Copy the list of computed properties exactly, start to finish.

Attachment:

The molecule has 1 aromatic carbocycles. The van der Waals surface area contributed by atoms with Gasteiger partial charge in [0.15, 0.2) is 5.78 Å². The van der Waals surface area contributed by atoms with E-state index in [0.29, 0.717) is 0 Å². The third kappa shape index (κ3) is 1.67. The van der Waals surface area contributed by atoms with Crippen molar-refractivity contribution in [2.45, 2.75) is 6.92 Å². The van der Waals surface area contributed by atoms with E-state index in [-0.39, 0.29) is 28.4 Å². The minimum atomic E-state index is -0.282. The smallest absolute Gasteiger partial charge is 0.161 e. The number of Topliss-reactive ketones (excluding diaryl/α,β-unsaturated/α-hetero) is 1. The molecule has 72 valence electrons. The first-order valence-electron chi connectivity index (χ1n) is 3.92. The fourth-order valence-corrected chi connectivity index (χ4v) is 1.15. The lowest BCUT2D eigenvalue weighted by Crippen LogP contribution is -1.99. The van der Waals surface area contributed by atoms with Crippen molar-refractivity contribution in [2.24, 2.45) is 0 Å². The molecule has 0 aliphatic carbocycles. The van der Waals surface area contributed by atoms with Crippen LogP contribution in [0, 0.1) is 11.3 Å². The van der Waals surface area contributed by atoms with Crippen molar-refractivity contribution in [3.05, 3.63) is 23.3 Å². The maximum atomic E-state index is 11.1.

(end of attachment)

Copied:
The molecule has 1 aromatic carbocycles. The van der Waals surface area contributed by atoms with Gasteiger partial charge in [0.15, 0.2) is 5.78 Å². The van der Waals surface area contributed by atoms with E-state index in [0.29, 0.717) is 0 Å². The third kappa shape index (κ3) is 1.67. The van der Waals surface area contributed by atoms with Crippen molar-refractivity contribution in [2.45, 2.75) is 6.92 Å². The van der Waals surface area contributed by atoms with E-state index in [-0.39, 0.29) is 28.4 Å². The minimum atomic E-state index is -0.282. The smallest absolute Gasteiger partial charge is 0.161 e. The number of Topliss-reactive ketones (excluding diaryl/α,β-unsaturated/α-hetero) is 1. The molecule has 72 valence electrons. The first-order valence-electron chi connectivity index (χ1n) is 3.92. The fourth-order valence-corrected chi connectivity index (χ4v) is 1.15. The lowest BCUT2D eigenvalue weighted by Crippen LogP contribution is -1.99. The van der Waals surface area contributed by atoms with Crippen molar-refractivity contribution in [2.24, 2.45) is 0 Å². The molecule has 0 aliphatic carbocycles. The van der Waals surface area contributed by atoms with Crippen LogP contribution in [0, 0.1) is 11.3 Å². The van der Waals surface area contributed by atoms with Crippen molar-refractivity contribution in [3.05, 3.63) is 23.3 Å². The maximum atomic E-state index is 11.1.